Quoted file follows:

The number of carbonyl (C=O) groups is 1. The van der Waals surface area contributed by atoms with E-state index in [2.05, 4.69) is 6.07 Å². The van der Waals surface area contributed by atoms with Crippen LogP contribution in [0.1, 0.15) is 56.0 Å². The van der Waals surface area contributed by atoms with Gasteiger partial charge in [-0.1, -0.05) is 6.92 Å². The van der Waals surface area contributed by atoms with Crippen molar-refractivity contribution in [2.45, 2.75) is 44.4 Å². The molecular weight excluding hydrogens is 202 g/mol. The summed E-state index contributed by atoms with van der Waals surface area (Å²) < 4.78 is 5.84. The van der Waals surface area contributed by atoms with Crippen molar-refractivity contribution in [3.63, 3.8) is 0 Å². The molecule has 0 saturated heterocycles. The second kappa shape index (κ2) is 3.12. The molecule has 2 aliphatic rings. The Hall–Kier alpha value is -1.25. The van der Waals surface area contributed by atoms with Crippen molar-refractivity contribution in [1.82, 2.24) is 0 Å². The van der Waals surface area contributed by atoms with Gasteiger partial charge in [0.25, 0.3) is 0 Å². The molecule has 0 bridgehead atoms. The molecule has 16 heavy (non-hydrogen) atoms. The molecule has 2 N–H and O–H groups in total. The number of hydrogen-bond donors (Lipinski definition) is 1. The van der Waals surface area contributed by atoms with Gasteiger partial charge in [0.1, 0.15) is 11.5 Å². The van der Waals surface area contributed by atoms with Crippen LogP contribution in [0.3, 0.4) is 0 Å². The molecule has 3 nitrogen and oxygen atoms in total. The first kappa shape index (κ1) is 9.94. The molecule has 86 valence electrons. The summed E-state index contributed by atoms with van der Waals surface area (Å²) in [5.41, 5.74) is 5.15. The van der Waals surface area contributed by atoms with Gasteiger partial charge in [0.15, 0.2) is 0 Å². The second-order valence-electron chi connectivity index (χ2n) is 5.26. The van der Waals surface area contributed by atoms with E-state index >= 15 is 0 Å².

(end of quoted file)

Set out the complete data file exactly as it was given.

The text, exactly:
The number of carbonyl (C=O) groups is 1. The van der Waals surface area contributed by atoms with E-state index in [2.05, 4.69) is 6.07 Å². The van der Waals surface area contributed by atoms with Crippen LogP contribution in [0.1, 0.15) is 56.0 Å². The van der Waals surface area contributed by atoms with Gasteiger partial charge in [-0.1, -0.05) is 6.92 Å². The van der Waals surface area contributed by atoms with Crippen molar-refractivity contribution in [2.45, 2.75) is 44.4 Å². The molecular weight excluding hydrogens is 202 g/mol. The summed E-state index contributed by atoms with van der Waals surface area (Å²) < 4.78 is 5.84. The van der Waals surface area contributed by atoms with Crippen molar-refractivity contribution in [3.63, 3.8) is 0 Å². The molecule has 0 saturated heterocycles. The second kappa shape index (κ2) is 3.12. The molecule has 2 aliphatic rings. The Hall–Kier alpha value is -1.25. The van der Waals surface area contributed by atoms with Crippen molar-refractivity contribution in [1.82, 2.24) is 0 Å². The van der Waals surface area contributed by atoms with Gasteiger partial charge in [0.25, 0.3) is 0 Å². The molecule has 0 bridgehead atoms. The molecule has 16 heavy (non-hydrogen) atoms. The molecule has 2 N–H and O–H groups in total. The number of hydrogen-bond donors (Lipinski definition) is 1. The van der Waals surface area contributed by atoms with Gasteiger partial charge in [0.1, 0.15) is 11.5 Å². The van der Waals surface area contributed by atoms with Crippen LogP contribution in [0.3, 0.4) is 0 Å². The molecule has 3 nitrogen and oxygen atoms in total. The first kappa shape index (κ1) is 9.94. The molecule has 86 valence electrons. The summed E-state index contributed by atoms with van der Waals surface area (Å²) in [5.41, 5.74) is 5.15. The van der Waals surface area contributed by atoms with Gasteiger partial charge in [0.15, 0.2) is 0 Å². The second-order valence-electron chi connectivity index (χ2n) is 5.26. The van der Waals surface area contributed by atoms with E-state index >= 15 is 0 Å².